So they should simply renovate Turcot as part of a 10-15 year transportation plan that will end with Turcot and the Ville Marie Expressway being torn down for good (though I would still like to see some parts of Turcot remain as useful structures). That’s right. No more freeways or interchanges for the city core. The transportation plan could focus on various light rail systems and expanding parking facilities at train stations as well as using the old highways for, among other things, electric bus routes. We won’t need all that big infrastructure for a dedicated public transportation system.
It may be as soon as 10 years before one will no longer be able to buy a brand new gasoline only automobile in North America. The future is coming towards us faster and faster, perhaps even faster than we are going to be prepared for it. Change is coming. That is the one thing that is absolutely certain. The whole game is going to be different in a generation or two.
It’s time to stop rebuilding the past with soon to be obsolete concepts.
Or at least find some practical purpose for it. Article in yesterday’s Gazette talks about how winter events at the Olympic Stadium may happen if there is no snow or ice on the roof or the support cables. That is simply too absurd a set of conditions for a huge public venue in a northern city like Montreal. I don’t know what the answer is but it seems ridiculous to not have an alternative plan of some kind at this stage of the game. A lot of money is being spent to maintain something that has a very limited usefullness. Time to go back to the drawingboard.
“My idea was to achieve a sculptural, dynamic form that can be seen from the land, from the sea and from the air,” says Fredrik Pettersson. “The silhouette changes as the spectator moves around it.”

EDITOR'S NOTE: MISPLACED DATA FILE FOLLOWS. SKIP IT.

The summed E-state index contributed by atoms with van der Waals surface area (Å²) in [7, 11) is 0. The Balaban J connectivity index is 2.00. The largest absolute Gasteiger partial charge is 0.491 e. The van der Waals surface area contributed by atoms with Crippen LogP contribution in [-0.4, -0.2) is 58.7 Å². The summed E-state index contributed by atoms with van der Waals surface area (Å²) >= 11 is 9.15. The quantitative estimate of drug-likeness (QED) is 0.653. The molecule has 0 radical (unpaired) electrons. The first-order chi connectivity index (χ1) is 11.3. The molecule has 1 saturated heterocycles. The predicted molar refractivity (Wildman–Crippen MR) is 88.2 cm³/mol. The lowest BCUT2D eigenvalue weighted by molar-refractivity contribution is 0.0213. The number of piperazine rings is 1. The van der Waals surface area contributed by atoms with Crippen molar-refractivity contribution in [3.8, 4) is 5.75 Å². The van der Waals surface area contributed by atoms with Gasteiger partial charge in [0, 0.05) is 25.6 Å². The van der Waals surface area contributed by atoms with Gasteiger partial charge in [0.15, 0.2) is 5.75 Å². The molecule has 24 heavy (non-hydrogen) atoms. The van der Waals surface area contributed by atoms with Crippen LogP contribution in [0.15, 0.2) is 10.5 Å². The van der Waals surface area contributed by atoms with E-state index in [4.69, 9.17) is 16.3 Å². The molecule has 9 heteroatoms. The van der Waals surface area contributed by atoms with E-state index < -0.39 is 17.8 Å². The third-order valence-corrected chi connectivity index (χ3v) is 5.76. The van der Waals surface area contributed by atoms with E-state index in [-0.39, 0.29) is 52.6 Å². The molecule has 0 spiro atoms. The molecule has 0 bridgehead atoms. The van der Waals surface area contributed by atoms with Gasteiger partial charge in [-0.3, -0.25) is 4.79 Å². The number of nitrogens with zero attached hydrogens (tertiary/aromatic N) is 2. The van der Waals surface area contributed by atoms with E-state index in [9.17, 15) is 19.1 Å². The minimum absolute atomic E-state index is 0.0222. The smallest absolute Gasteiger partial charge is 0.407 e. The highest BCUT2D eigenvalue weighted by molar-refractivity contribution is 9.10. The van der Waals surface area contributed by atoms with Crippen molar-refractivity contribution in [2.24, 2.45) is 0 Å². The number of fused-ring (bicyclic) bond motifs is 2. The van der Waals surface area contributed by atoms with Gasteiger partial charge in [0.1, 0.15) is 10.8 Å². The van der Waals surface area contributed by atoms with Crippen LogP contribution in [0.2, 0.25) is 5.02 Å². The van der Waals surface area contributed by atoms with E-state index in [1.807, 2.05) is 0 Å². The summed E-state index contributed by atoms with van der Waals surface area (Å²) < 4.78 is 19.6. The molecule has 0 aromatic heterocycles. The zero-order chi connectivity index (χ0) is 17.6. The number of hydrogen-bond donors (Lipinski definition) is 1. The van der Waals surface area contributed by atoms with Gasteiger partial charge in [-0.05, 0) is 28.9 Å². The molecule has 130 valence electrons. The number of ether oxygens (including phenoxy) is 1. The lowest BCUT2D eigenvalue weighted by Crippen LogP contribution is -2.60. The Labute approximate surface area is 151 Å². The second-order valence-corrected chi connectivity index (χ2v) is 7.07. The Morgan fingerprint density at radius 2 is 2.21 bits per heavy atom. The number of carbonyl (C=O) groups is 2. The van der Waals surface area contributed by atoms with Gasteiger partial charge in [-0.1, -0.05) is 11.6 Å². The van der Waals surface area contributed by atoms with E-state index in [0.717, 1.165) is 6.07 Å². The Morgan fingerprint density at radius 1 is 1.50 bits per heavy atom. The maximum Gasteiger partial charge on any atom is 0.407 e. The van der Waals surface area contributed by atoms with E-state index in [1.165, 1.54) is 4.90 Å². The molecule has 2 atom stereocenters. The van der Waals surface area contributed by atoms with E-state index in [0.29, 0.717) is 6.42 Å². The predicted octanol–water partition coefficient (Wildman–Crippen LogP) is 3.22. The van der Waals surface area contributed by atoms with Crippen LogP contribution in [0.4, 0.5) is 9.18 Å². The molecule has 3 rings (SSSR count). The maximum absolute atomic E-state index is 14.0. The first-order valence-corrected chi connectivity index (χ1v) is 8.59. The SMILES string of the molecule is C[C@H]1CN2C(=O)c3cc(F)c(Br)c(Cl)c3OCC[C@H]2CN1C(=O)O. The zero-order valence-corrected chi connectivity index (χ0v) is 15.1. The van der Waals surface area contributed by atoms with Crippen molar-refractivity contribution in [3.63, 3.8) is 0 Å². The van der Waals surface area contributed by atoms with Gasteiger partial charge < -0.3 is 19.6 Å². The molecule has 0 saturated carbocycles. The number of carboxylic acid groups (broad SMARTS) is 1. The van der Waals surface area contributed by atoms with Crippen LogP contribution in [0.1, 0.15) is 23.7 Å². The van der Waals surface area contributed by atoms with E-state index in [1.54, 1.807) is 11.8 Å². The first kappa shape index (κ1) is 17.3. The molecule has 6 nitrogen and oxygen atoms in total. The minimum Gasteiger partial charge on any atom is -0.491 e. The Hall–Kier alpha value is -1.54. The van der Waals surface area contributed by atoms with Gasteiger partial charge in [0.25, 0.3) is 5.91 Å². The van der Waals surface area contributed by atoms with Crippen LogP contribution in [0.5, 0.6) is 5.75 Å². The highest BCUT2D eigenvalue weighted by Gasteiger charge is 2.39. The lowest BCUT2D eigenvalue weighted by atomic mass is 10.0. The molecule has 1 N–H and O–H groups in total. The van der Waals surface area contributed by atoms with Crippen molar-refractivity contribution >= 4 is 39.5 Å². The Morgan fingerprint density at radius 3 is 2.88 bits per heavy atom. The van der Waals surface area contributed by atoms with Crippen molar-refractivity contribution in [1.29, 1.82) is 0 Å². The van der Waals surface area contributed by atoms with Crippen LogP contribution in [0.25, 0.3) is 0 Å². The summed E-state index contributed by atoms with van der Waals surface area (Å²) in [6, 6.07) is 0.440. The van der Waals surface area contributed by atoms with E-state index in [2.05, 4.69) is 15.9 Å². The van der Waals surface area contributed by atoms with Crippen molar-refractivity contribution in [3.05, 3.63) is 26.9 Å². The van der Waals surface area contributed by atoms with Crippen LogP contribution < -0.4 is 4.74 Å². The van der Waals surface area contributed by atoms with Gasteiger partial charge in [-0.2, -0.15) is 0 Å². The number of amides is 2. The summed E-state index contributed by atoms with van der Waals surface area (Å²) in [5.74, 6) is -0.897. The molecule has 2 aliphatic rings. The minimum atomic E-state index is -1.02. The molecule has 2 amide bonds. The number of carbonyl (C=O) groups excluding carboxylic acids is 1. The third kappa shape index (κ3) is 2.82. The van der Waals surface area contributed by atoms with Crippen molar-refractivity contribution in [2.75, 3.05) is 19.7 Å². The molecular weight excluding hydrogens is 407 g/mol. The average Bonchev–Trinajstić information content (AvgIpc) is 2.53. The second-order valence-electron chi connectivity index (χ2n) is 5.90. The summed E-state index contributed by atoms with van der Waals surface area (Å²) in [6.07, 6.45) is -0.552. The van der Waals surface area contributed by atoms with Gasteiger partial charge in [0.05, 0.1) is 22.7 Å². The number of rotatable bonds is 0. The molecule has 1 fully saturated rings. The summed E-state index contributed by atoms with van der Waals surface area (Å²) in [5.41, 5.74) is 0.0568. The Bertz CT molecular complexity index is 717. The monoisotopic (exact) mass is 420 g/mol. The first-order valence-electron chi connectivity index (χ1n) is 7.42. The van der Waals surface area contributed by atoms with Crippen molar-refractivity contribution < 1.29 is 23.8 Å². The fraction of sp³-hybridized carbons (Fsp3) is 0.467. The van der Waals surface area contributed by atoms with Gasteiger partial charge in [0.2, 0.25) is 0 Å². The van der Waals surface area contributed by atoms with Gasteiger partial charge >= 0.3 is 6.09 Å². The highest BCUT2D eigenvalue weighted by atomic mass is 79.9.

The aim was to use the shape to build in functions such as changing, sunbathing and bathing areas in a simple design that compares favourably with the wide expanse of the sea. A clear concept that is also faces the beach in a welcoming manner. This is nothing private or exclusive, rather a facility open to everyone, regardless of age, physical mobility or needs. Bathing is not compulsory, even thought it looks inviting. More here.
“The circular construction offers shelter whatever the wind direction, and all the platform’s 870 square metres of wooden deck are at the disposal of the visitors. The structure in the water is complemented by a new sandy beach and adjacent service building, with toilets and dressing rooms adapted for disabled visitors. Azobe timber was chosen due to the material’s durability and strength in salt water. It is not attacked by shipworms and has the same lifetime as steel.”
Here is a Flickr group called Lidos.
Here are some updates for those of you curious about New York City’s beloved restored elevated train line, The High Line.
And here is a recent shot of a section of The High Line in winter. “Judging by the effect of last Friday’s snow on the High Line, we’re eager to see the High Line join the likes of Central Park, Radio City Music Hall and the Empire State Building in the ranks of New York City landmarks that are altered spectacularly in the winter to become memorable and historic parts of the New York City landscape.” Story here.
Article in the New York Times about Passive Housing. With the European Parliament proposing that passive house standards become the norm by 2011, it’s probably safe to say that central Europe is way ahead of North America when it comes sustainable buildings.
DARMSTADT, Germany — From the outside, there is nothing unusual about the stylish new gray and orange row houses in the Kranichstein District, with wreaths on the doors and Christmas lights twinkling through a freezing drizzle. But these houses are part of a revolution in building design: There are no drafts, no cold tile floors, no snuggling under blankets until the furnace kicks in. There is, in fact, no furnace. (more…)
Factotum posted a few pictures of this. I went by here recently and thought, well, if it cant be the Diamond Taxi Sign, then why not let local artists have a go at it?
And this Gazette article says that while demolition of Ben’s Delicatessen has begun, it looks like Concordia has taken the large red wrap around sign so well known to a few generations of Montrealers.